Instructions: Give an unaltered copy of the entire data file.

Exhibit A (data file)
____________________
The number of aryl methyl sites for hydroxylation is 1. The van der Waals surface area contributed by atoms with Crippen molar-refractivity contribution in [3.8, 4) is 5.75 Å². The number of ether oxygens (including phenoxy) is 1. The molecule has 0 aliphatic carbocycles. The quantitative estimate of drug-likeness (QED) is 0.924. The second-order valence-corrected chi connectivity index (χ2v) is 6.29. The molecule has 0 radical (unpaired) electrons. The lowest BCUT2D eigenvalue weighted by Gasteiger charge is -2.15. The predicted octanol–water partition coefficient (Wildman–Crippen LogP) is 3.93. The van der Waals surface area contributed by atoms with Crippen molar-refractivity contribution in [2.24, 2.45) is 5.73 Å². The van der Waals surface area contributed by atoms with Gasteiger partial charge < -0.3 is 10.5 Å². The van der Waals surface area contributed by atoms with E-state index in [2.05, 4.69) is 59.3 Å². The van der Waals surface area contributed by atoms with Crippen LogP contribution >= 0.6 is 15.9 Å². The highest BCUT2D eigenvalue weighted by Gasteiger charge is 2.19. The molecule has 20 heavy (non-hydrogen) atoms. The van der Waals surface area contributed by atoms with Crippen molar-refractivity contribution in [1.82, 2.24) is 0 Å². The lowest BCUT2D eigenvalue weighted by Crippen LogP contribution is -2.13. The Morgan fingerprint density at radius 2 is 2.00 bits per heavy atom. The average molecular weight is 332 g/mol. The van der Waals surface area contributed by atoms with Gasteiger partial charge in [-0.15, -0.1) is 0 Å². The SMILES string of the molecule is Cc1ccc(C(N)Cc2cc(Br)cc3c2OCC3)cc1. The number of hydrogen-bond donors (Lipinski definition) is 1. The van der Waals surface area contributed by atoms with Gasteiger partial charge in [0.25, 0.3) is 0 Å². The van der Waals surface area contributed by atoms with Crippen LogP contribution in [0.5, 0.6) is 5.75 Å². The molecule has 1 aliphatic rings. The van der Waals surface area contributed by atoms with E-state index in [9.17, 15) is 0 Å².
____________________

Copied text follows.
The number of aryl methyl sites for hydroxylation is 1. The van der Waals surface area contributed by atoms with Crippen molar-refractivity contribution in [3.8, 4) is 5.75 Å². The number of ether oxygens (including phenoxy) is 1. The molecule has 0 aliphatic carbocycles. The quantitative estimate of drug-likeness (QED) is 0.924. The second-order valence-corrected chi connectivity index (χ2v) is 6.29. The molecule has 0 radical (unpaired) electrons. The lowest BCUT2D eigenvalue weighted by Gasteiger charge is -2.15. The predicted octanol–water partition coefficient (Wildman–Crippen LogP) is 3.93. The van der Waals surface area contributed by atoms with Crippen molar-refractivity contribution in [2.24, 2.45) is 5.73 Å². The van der Waals surface area contributed by atoms with Gasteiger partial charge < -0.3 is 10.5 Å². The van der Waals surface area contributed by atoms with E-state index in [2.05, 4.69) is 59.3 Å². The van der Waals surface area contributed by atoms with Crippen LogP contribution >= 0.6 is 15.9 Å². The highest BCUT2D eigenvalue weighted by Gasteiger charge is 2.19. The molecule has 20 heavy (non-hydrogen) atoms. The van der Waals surface area contributed by atoms with Crippen molar-refractivity contribution in [1.82, 2.24) is 0 Å². The lowest BCUT2D eigenvalue weighted by Crippen LogP contribution is -2.13. The Morgan fingerprint density at radius 2 is 2.00 bits per heavy atom. The average molecular weight is 332 g/mol. The van der Waals surface area contributed by atoms with Gasteiger partial charge in [-0.15, -0.1) is 0 Å². The SMILES string of the molecule is Cc1ccc(C(N)Cc2cc(Br)cc3c2OCC3)cc1. The number of hydrogen-bond donors (Lipinski definition) is 1. The van der Waals surface area contributed by atoms with Gasteiger partial charge in [0.25, 0.3) is 0 Å². The van der Waals surface area contributed by atoms with Crippen LogP contribution in [0.5, 0.6) is 5.75 Å². The molecule has 1 aliphatic rings. The van der Waals surface area contributed by atoms with E-state index in [9.17, 15) is 0 Å².